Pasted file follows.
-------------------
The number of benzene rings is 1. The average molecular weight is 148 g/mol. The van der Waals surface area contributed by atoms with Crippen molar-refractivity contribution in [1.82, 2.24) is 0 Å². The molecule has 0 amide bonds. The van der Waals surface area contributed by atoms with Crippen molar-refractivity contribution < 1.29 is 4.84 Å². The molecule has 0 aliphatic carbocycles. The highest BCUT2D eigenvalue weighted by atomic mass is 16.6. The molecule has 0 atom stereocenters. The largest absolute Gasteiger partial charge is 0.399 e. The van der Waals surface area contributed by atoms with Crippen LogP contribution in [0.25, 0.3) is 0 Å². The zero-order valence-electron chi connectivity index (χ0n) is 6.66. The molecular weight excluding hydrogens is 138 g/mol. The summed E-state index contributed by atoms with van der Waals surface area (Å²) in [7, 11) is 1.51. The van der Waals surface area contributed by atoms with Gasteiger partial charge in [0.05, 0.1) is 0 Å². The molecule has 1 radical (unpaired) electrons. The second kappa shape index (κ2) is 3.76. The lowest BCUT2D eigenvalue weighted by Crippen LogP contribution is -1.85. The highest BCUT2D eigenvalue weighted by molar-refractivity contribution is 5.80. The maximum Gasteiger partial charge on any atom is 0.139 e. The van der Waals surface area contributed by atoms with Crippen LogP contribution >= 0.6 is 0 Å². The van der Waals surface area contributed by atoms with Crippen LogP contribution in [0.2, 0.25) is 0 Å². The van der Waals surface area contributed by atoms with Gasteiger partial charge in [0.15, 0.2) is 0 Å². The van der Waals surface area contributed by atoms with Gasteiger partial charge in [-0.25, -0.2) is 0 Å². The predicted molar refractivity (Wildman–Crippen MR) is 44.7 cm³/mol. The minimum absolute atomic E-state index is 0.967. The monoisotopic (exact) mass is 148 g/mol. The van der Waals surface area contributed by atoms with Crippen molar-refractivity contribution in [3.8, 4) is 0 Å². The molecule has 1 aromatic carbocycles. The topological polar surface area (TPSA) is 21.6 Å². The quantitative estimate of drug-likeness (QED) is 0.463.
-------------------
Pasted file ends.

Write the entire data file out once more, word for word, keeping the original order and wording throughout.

The number of benzene rings is 1. The average molecular weight is 148 g/mol. The van der Waals surface area contributed by atoms with Crippen molar-refractivity contribution in [1.82, 2.24) is 0 Å². The molecule has 0 amide bonds. The van der Waals surface area contributed by atoms with Crippen molar-refractivity contribution < 1.29 is 4.84 Å². The molecule has 0 aliphatic carbocycles. The highest BCUT2D eigenvalue weighted by atomic mass is 16.6. The molecule has 0 atom stereocenters. The largest absolute Gasteiger partial charge is 0.399 e. The van der Waals surface area contributed by atoms with Crippen LogP contribution in [0.25, 0.3) is 0 Å². The zero-order valence-electron chi connectivity index (χ0n) is 6.66. The molecular weight excluding hydrogens is 138 g/mol. The summed E-state index contributed by atoms with van der Waals surface area (Å²) in [7, 11) is 1.51. The van der Waals surface area contributed by atoms with Gasteiger partial charge in [0.05, 0.1) is 0 Å². The molecule has 1 radical (unpaired) electrons. The second kappa shape index (κ2) is 3.76. The lowest BCUT2D eigenvalue weighted by Crippen LogP contribution is -1.85. The highest BCUT2D eigenvalue weighted by molar-refractivity contribution is 5.80. The maximum Gasteiger partial charge on any atom is 0.139 e. The van der Waals surface area contributed by atoms with Crippen LogP contribution >= 0.6 is 0 Å². The van der Waals surface area contributed by atoms with Crippen LogP contribution in [0.2, 0.25) is 0 Å². The van der Waals surface area contributed by atoms with Gasteiger partial charge in [0.15, 0.2) is 0 Å². The van der Waals surface area contributed by atoms with Gasteiger partial charge in [-0.25, -0.2) is 0 Å². The predicted molar refractivity (Wildman–Crippen MR) is 44.7 cm³/mol. The minimum absolute atomic E-state index is 0.967. The monoisotopic (exact) mass is 148 g/mol. The van der Waals surface area contributed by atoms with Crippen molar-refractivity contribution in [3.8, 4) is 0 Å². The molecule has 1 aromatic carbocycles. The topological polar surface area (TPSA) is 21.6 Å². The quantitative estimate of drug-likeness (QED) is 0.463.